New York

Richard Prince

Barbara Gladstone Gallery, Jay Gorney Modern Art

Two recent shows of painting, sculpture, and photography by Richard Prince afforded the opportunity to reflect on the fortunes of re- photography (the appropriationist strategy staked out by Prince in the late ’70s) as well as on the artist’s continuing fascination with the phantasmata of American mass culture–– what he once characterized as “social science fiction.” Prince showed only one photographic work––Untitled, 1989, the largest yet of his cowboy images, installed in Barbara Gladstone’s basement space—but this signature work provides conceptual clues to the joke paintings and, especially, to the new car-hood sculptures. By enlarging his photograph of the printed advertising image to a vast scale, Prince reveals the indeterminate, blurry texture of the original image’s grain; the close-up imprecision of detail creates an almost painterly effect of brushstrokes and pentimenti. Still mining the consciousness of popular culture, the artist increasingly alienates his work from its source by conscripting it to the media and presentation of high-art traditions. This procedure extends the gesture of transforming a magazine advertisement into an actual photograph and, as such, changes its reception and meaning.

The joke paintings at Jay Gorney rework familiar themes and motifs. Presenting textual material as large-scale, color-field painting, Prince interferes with the normative distinctions between the perception of words and images: how does the viewer “see” the joke and, conversely, “read” the painting? In other works, Prince pairs more New Yorkerish drawings with inapposite textual complements. The information which is seen and that which is read are plainly incompatible, foregrounding the aporias of textual and visual reading.

Prince exploits analogous meaning-estranging effects in his show of sculptures at Barbara Gladstone based on “muscle car” hood designs, such as those of Mustangs, Challengers, and Barracudas. Although these are bulky, wall-mounted sculptural pieces, Prince’s early re-photographic impulse continues to inform the work. The hoods are bought from after-market manufacturers advertising in the pages of hot-rod magazines. The hoods have already been designed, but they are then reworked—literally customized—by the artist. The process of customization of an existing design is comparable to that of editing in the re-photography of existing advertising imagery.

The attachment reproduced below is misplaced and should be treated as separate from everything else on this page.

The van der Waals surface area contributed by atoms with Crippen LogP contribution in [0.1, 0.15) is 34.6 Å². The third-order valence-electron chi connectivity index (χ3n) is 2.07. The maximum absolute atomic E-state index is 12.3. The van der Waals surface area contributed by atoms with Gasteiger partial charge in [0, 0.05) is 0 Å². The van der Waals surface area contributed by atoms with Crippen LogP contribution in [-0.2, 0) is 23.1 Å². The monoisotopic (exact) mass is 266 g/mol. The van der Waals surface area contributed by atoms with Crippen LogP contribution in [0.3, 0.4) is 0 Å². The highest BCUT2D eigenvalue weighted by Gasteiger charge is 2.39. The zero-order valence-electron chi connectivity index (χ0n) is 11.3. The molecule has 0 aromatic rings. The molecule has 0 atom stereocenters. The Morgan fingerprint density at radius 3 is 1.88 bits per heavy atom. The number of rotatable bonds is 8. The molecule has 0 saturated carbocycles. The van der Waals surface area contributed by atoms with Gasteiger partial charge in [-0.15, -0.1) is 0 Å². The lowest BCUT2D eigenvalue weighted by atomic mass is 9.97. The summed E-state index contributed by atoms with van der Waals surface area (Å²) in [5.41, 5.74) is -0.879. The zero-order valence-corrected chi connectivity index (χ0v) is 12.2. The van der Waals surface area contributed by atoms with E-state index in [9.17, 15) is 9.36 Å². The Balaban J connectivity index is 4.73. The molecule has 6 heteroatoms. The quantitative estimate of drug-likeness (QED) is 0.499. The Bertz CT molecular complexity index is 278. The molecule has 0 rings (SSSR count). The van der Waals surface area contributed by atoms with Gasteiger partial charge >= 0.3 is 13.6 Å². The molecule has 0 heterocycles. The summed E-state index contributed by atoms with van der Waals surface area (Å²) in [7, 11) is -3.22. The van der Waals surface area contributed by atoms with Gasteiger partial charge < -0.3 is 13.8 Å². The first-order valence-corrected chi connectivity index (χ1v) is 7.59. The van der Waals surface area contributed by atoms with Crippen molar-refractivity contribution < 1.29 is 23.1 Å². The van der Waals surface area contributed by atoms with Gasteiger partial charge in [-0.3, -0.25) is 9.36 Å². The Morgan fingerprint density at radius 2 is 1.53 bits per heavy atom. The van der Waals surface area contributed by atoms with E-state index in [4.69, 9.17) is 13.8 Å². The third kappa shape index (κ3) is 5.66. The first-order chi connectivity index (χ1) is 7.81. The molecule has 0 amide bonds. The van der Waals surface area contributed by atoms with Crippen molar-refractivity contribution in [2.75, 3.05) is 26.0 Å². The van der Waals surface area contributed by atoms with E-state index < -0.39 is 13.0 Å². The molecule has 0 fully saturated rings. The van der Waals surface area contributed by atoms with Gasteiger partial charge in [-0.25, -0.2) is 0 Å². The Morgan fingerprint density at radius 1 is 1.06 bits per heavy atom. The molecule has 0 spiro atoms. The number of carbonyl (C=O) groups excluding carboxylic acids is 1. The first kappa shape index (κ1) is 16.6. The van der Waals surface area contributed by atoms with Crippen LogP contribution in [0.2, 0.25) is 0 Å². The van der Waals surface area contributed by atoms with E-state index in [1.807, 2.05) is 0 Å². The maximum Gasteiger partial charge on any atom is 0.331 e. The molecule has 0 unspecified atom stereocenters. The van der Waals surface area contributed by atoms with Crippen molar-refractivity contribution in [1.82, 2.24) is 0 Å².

But just as the hoods persist in a kind of re-photographic mode, they are jokes, too. Prince borrows the stereotypical look and presentation of Minimalist sculpture and monochrome painting. The hoods partake of the privileged mythos (and pricey commodification) of those hallowed conventions and, at the same time, they travesty them; they infuse the abstracted forms not with the purist and materialist phenomenologies of nonrepresentation, but rather with more junk culture culled from biker, porno, and hot-rod magazines. The procedures and themes embodied by re-photography and the textual/imagistic joke are uncomfortably encoded within an esthetic tradition supposedly hostile to such vulgar extraneities. Mute and emblematic, the hoods are willfully, even perversely, suspended between a quintessential Modernist will-to-silence, the epitome of which might be the monochrome, and the inclusivity, garrulousness, and sensory glut of the pervasive Pop consciousness.

––David Rimanelli